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February 20, 2017, 09:51:51 PM *
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 1 
 on: Today at 07:44:24 PM 
Started by lvmci - Last post by dtcerrato
I like him even better now!

 2 
 on: Today at 07:02:53 PM 
Started by lvmci - Last post by lvmci
Hi All, Jim Leherer from the PBS new hour is a self admitted bus nut! And a train nut too. His dad was a bus line owner for a short while and now he is a collector, lvmci...

 3 
 on: Today at 06:43:05 PM 
Started by Paul - Last post by Utahclaimjumper
  They only work well with auto transmissions,,not worth a darn with manuals..>>>Dan

 4 
 on: Today at 06:34:37 PM 
Started by aaronjweiss - Last post by Utahclaimjumper
  How often do you drain your air tanks?"?when they get near full of water and oil there is no room for AIR,,and after an application (or two) you got nothing to work with!!>>>Dan

 5 
 on: Today at 06:16:14 PM 
Started by aaronjweiss - Last post by Iceni John
After you've correctly fixed your brakes, you may want to consider installing a brake application force dual pressure gauge.   It will tell you if your brakes are overheating (because you'll need increasing amounts of air pressure to hold a constant speed on a constant downgrade), and if you have a leak in either the front or rear system (because the two needles won't move the same amount).   I check mine whenever I descend long grades, even when using the Jakes  -  it's just another way of knowing what's happening before things could get bad.

John

 6 
 on: Today at 06:10:22 PM 
Started by Zephod - Last post by PP
Our first bus was a 28' Ford schoolie with a 292CI. We raised the roof 18", plumbed it, wired it, installed a pressurized water system built around an old boiler tank and a 12V air compressor. Added 2 reserve fuel tanks for boondocking, insulated and covered the walls and ceiling with T&G knotty pine before living in it for several years and then selling it to a ski bum that lived and worked on Mt Hood. That was back in the late 70's early 80's when I just got out of the military and wasn't ready to settle into a peaceful society. Or as I tell the grandkids today, the good old days.  Grin

 7 
 on: Today at 06:04:17 PM 
Started by Mike in GA - Last post by PP
I don't change the fluid as often as I should, but the bus came with a bay full of new parts that included half dozen filters for the trans so I change the filter regularly based on miles driven and not time frame so much. I've gone through most of the fuel filters already and am considering replacing the fan drive belt this summer and keeping the old one for a backup since I have a new one of them also.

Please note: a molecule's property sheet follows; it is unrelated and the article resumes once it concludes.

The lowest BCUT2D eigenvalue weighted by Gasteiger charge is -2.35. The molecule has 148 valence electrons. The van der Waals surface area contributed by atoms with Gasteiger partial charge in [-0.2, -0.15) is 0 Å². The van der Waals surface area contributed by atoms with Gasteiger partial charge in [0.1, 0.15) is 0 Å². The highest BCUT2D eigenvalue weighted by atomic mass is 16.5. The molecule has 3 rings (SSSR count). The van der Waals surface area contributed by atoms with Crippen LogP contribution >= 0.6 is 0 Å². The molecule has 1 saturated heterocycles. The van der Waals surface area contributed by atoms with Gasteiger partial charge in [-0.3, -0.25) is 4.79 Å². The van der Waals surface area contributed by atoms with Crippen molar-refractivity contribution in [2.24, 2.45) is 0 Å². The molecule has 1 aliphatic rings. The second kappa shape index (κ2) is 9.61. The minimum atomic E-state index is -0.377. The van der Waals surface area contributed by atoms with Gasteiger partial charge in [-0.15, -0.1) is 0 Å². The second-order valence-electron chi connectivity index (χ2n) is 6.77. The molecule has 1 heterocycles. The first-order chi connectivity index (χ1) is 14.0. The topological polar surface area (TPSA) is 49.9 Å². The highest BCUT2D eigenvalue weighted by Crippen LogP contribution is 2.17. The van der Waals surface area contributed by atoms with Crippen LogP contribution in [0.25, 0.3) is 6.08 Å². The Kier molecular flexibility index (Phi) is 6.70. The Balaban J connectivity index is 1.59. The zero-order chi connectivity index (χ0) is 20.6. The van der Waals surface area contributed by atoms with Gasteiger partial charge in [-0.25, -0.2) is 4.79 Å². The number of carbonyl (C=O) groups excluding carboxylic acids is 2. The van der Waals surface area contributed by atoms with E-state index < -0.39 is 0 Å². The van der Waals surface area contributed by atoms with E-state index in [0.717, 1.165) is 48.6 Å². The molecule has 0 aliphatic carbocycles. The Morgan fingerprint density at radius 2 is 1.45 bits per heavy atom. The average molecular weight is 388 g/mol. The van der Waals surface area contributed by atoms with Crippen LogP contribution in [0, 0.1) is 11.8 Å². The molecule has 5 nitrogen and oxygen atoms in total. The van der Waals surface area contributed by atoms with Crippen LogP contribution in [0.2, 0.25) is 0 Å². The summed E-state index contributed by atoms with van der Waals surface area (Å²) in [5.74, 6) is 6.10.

8 
 on: Today at 05:59:34 PM 
Started by Zephod - Last post by Zephod
I bought my bus in November 2014 and have been single handedly converting it from a schoolbus to a motor home.

Remaining to do....
Complete panels for the inside of two windows
Main breaker box to be installed
Reversing horn to be fixed
Right windscreen wiper to be fixed

And retitling as a motorhome.

When I say single handedly I mean no help from anybody.


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 9 
 on: Today at 05:48:12 PM 
Started by Mike in GA - Last post by Melbo
I have a ZF.  I know that is a different animal than is being discussed here BUT the man who rebuilt my transmission told me to change the oil and filter annually no matter how little it was driven.  He said and I quote "oil and filter are the cheapest thing you will ever put into your transmission." When I paid the bill for the rebuild I knew what he was saying.  I have changed the oil annually since then.

Melbo

 10 
 on: Today at 04:55:25 PM 
Started by aaronjweiss - Last post by Zephod
Check the depth of the brake pads. I'm assuming since you have slack adjusters that you have air brakes and drum brakes.

The pads should not be unevenly worn nor should be excessively thin. The drum should be clean and clear of grease and dirt.

Brakes cool fairly quickly. Overheated brakes have a definite odor about them. Just a thought... do you have brakes that don't have an emergency brake built in? Could it be that you have a leaky air line?


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